Born in 1981 in Wakayama Prefecture, Japan, Toshinori Ozaki received his Ph.D in 2010 from Nagoya University where he was awarded the Japanese Society for the promotion of Science (JSPS) doctoral course student fellowship from the years 2008-2010. He subsequently joined the National Institute for Materials Science (NIMS) where he held a JSPS postdoctoral fellowship (2010-2013). Following two years as a research associate at Brookhaven National Laboratory in the USA, he returned in 2015 to Japan where he is currently an Assistant Professor at the School of Science and Technology in Kwansei Gakuin University.
His main research interests involve functional materials / physical properties. He is particularly interested in superconducting materials, applied materials physics, crystal growth and nanostructural design.
Advanced Functional Materials/Physical Properties
Our group conducts extensive research into functional energy materials ranging from the fundamental science of these materials through to their potential applications. Special emphasis is placed on the study of superconductors and their related materials. We primarily focus on the synthesis of functional superconducting materials for energy generation, storage and usage. An understanding of the emergent phenomena in these materials can lead to the rational design of novel materials with advanced properties. We also advance the science and technology of functional materials for innovative energy grids.
- Introduction of Nanotechnology for Sustainable Energy, Electromagnetics I
- practice I
- Advanced Physical Experiments II
- Advanced Courses of Nanotechnology for Sustainable Energy
Superconductivity, Functional Materials, Crystal Growth, Nanostructual design, Applied Materials Physics,
Research in details
There is a rapidly growing demand for energy, one of the solutions to which is a new power network system which utilizes renewable energy technologies that are cleaner, more energy efficient and robust. Superconductivity, which is one of the most fascinating phenomena in physics, is a state of exactly zero electrical resistance and the expulsion of magnetic fields. It is exhibited by a number of different materials below a certain critical temperature. Superconducting materials have great potential as multifunctional materials to help the meet energy challenge of our future. The use of superconducting technologies can increase the overall efficiency of power grids and boost the speed and efficiency of transportation systems. They could also provide new opportunities for clean, renewable and sustainable energy resources such as wind and solar power. We have a strong passion to benefit society by the design and production of advanced functional materials, in particular superconductors and their related materials. We contribute to the synthesis of functional superconducting materials. The mastering of the synthesis of materials is a prerequisite for precise measurements of the basic physical properties and capturing the amazing phenomena emerging from these materials. We experimentally and theoretically unveil the functions of the constituent elements from a microscopic viewpoint of the atomic arrangements and electronic states, leading to the rational design of novel materials with advanced properties. We also transfer these novel materials to major industrial applications such as innovative energy grids and related devices.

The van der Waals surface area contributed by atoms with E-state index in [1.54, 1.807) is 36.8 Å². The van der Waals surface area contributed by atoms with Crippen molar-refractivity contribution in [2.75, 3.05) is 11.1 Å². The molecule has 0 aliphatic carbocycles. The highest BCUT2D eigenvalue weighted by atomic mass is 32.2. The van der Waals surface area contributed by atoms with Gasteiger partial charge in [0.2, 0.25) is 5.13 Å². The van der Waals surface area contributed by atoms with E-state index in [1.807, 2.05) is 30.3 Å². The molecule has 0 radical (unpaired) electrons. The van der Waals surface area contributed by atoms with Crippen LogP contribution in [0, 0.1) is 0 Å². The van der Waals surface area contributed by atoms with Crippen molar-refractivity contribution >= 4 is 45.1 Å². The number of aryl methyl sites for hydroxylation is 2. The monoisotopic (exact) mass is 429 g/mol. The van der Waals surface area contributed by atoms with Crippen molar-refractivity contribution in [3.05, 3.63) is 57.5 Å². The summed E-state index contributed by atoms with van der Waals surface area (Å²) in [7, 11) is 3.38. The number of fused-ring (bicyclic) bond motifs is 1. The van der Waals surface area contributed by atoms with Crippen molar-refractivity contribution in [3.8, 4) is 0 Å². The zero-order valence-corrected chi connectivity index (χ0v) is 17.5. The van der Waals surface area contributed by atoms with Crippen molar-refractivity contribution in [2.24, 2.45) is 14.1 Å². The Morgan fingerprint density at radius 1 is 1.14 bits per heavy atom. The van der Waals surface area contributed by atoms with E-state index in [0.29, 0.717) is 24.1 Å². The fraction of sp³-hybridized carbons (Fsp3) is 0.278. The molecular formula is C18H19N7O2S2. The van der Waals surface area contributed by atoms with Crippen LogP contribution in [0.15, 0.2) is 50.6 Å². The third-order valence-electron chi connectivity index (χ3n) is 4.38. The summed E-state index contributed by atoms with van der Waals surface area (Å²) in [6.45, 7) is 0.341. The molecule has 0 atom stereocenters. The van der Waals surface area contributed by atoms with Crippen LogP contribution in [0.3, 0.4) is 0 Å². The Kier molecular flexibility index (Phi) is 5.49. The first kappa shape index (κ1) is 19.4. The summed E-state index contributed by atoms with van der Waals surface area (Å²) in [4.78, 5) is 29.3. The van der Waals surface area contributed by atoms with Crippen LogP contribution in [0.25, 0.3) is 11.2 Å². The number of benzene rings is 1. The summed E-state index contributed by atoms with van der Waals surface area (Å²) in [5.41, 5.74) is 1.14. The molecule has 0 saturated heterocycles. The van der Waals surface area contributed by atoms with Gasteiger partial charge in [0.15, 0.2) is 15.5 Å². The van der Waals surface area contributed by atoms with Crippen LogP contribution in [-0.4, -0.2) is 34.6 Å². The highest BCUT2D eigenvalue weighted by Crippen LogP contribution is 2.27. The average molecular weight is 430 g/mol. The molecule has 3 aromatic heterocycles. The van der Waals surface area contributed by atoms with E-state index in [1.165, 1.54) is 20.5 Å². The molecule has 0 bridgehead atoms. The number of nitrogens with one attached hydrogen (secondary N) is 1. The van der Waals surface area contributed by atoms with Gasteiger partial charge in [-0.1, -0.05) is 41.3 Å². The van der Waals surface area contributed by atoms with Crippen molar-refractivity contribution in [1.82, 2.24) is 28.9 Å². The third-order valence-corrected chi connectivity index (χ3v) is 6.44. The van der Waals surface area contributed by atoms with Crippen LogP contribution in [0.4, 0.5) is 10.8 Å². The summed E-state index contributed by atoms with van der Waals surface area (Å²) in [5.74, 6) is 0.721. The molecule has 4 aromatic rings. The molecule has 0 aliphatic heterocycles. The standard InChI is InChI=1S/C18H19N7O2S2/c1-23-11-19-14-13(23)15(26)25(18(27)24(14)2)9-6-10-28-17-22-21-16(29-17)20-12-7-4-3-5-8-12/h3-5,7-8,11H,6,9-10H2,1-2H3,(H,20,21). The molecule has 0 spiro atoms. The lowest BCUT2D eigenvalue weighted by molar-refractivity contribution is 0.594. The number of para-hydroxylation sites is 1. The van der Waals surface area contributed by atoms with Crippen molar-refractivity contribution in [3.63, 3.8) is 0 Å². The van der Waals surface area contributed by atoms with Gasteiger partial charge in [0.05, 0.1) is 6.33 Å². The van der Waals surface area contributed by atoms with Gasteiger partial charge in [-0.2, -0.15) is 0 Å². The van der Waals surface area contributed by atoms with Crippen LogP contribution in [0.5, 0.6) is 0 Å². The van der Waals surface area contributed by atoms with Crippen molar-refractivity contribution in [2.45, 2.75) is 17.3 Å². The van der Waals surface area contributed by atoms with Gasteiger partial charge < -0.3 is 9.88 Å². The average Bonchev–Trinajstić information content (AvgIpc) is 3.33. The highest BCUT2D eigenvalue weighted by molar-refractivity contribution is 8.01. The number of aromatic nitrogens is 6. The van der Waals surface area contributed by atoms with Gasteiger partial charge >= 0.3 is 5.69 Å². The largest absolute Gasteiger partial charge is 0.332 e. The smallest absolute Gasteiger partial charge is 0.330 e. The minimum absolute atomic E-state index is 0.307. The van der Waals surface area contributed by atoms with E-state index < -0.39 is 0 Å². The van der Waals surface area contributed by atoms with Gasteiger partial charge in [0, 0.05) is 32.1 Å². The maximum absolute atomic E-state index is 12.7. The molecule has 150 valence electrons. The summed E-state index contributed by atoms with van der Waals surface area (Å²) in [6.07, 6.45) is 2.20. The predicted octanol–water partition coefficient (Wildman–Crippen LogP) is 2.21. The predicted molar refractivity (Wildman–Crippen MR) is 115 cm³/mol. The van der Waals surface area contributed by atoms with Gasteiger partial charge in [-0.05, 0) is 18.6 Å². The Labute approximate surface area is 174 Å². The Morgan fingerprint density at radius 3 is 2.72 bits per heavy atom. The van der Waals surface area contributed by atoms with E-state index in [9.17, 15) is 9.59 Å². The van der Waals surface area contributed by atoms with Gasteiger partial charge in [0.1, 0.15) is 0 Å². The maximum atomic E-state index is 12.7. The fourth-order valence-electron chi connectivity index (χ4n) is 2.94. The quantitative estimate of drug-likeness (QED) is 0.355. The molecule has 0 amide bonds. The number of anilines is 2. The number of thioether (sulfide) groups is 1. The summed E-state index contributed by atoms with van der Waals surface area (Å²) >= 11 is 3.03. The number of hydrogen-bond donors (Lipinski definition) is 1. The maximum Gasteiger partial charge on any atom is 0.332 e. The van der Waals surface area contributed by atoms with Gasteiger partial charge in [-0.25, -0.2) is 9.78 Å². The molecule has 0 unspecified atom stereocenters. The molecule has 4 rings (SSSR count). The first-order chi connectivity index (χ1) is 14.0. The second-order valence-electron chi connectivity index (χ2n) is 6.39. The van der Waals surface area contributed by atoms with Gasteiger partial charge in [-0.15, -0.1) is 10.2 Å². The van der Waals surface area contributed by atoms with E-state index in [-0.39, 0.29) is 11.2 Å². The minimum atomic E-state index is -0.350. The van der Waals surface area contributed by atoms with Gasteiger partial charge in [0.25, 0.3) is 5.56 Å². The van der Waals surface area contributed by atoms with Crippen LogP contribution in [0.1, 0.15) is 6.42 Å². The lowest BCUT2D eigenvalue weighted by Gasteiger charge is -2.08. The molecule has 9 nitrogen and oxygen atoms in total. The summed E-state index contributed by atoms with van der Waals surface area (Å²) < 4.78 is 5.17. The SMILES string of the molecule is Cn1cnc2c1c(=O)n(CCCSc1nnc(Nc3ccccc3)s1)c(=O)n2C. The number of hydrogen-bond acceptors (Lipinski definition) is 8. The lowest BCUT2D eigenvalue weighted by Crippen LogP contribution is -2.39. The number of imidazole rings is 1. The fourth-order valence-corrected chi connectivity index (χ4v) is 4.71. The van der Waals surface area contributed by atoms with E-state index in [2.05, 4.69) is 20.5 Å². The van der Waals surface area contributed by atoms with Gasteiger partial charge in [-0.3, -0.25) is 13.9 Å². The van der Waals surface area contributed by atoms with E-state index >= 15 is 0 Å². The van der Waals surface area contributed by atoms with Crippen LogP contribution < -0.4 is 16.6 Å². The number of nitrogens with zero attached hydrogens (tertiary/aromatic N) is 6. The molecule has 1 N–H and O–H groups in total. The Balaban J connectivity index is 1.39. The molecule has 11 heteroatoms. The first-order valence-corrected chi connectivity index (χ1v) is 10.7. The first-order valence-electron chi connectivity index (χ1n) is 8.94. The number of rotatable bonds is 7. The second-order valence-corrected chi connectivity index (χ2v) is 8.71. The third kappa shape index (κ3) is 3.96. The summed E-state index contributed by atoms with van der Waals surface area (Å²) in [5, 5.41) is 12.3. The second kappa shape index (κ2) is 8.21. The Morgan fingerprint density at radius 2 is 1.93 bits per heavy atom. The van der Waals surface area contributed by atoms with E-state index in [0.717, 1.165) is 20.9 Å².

List of collaborations
Nagoya University, National Institute for Materials Science (NIMS), Brookhaven National Laboratory and so on.